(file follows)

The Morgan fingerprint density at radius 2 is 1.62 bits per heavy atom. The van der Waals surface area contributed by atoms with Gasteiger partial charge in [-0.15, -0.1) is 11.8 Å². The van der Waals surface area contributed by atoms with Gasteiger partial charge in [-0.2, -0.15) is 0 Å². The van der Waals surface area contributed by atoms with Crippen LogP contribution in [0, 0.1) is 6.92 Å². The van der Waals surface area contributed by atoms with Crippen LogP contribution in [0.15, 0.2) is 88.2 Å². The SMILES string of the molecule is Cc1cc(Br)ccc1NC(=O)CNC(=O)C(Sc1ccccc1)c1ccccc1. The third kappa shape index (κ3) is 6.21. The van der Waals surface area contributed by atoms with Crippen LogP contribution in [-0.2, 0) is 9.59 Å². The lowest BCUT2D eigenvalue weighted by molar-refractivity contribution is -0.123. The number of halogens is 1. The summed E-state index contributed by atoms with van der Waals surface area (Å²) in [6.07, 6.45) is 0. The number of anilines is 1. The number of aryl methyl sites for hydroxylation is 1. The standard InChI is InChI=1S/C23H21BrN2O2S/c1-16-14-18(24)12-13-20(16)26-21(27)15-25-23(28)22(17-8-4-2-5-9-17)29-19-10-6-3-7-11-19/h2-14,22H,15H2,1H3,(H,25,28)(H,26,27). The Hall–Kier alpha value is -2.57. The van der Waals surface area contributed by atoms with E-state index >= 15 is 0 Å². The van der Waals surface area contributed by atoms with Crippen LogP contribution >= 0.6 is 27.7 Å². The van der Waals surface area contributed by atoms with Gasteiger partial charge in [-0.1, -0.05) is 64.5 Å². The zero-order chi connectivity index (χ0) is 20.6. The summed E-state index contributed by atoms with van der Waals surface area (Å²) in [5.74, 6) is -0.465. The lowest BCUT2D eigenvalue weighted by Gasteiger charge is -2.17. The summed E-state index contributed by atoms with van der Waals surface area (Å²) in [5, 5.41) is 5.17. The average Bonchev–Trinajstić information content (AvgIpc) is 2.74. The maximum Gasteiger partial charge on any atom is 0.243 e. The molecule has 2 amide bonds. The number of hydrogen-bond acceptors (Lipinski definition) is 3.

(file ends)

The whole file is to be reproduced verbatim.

The Morgan fingerprint density at radius 2 is 1.62 bits per heavy atom. The van der Waals surface area contributed by atoms with Gasteiger partial charge in [-0.15, -0.1) is 11.8 Å². The van der Waals surface area contributed by atoms with Gasteiger partial charge in [-0.2, -0.15) is 0 Å². The van der Waals surface area contributed by atoms with Crippen LogP contribution in [0, 0.1) is 6.92 Å². The van der Waals surface area contributed by atoms with Crippen LogP contribution in [0.15, 0.2) is 88.2 Å². The SMILES string of the molecule is Cc1cc(Br)ccc1NC(=O)CNC(=O)C(Sc1ccccc1)c1ccccc1. The third kappa shape index (κ3) is 6.21. The van der Waals surface area contributed by atoms with Crippen LogP contribution in [-0.2, 0) is 9.59 Å². The lowest BCUT2D eigenvalue weighted by molar-refractivity contribution is -0.123. The number of halogens is 1. The summed E-state index contributed by atoms with van der Waals surface area (Å²) in [6.07, 6.45) is 0. The number of anilines is 1. The number of aryl methyl sites for hydroxylation is 1. The standard InChI is InChI=1S/C23H21BrN2O2S/c1-16-14-18(24)12-13-20(16)26-21(27)15-25-23(28)22(17-8-4-2-5-9-17)29-19-10-6-3-7-11-19/h2-14,22H,15H2,1H3,(H,25,28)(H,26,27). The Hall–Kier alpha value is -2.57. The van der Waals surface area contributed by atoms with E-state index >= 15 is 0 Å². The van der Waals surface area contributed by atoms with Crippen LogP contribution >= 0.6 is 27.7 Å². The van der Waals surface area contributed by atoms with Gasteiger partial charge in [-0.1, -0.05) is 64.5 Å². The zero-order chi connectivity index (χ0) is 20.6. The summed E-state index contributed by atoms with van der Waals surface area (Å²) in [5.74, 6) is -0.465. The lowest BCUT2D eigenvalue weighted by Gasteiger charge is -2.17. The summed E-state index contributed by atoms with van der Waals surface area (Å²) in [5, 5.41) is 5.17. The average Bonchev–Trinajstić information content (AvgIpc) is 2.74. The maximum Gasteiger partial charge on any atom is 0.243 e. The molecule has 2 amide bonds. The number of hydrogen-bond acceptors (Lipinski definition) is 3.